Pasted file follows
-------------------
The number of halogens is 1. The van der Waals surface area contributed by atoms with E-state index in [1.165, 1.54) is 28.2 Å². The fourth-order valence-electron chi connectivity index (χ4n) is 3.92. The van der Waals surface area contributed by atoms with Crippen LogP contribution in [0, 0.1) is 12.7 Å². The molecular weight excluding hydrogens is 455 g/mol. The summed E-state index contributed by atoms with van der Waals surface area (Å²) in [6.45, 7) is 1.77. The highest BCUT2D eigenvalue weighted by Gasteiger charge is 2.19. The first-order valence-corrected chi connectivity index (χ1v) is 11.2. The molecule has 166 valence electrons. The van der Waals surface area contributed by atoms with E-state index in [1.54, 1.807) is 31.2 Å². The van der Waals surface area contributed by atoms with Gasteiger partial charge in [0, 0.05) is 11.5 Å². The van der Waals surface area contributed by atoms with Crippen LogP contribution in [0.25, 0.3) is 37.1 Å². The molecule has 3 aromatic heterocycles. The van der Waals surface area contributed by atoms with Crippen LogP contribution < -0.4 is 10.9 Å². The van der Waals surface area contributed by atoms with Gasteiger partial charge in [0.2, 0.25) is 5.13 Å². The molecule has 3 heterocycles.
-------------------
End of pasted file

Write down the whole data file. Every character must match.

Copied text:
The number of halogens is 1. The van der Waals surface area contributed by atoms with E-state index in [1.165, 1.54) is 28.2 Å². The fourth-order valence-electron chi connectivity index (χ4n) is 3.92. The van der Waals surface area contributed by atoms with Crippen LogP contribution in [0, 0.1) is 12.7 Å². The molecular weight excluding hydrogens is 455 g/mol. The summed E-state index contributed by atoms with van der Waals surface area (Å²) in [6.45, 7) is 1.77. The highest BCUT2D eigenvalue weighted by Gasteiger charge is 2.19. The first-order valence-corrected chi connectivity index (χ1v) is 11.2. The molecule has 166 valence electrons. The van der Waals surface area contributed by atoms with E-state index in [1.54, 1.807) is 31.2 Å². The van der Waals surface area contributed by atoms with Gasteiger partial charge in [0, 0.05) is 11.5 Å². The van der Waals surface area contributed by atoms with Crippen LogP contribution in [0.25, 0.3) is 37.1 Å². The molecule has 3 aromatic heterocycles. The van der Waals surface area contributed by atoms with Crippen LogP contribution < -0.4 is 10.9 Å². The van der Waals surface area contributed by atoms with Gasteiger partial charge in [0.2, 0.25) is 5.13 Å². The molecule has 3 heterocycles.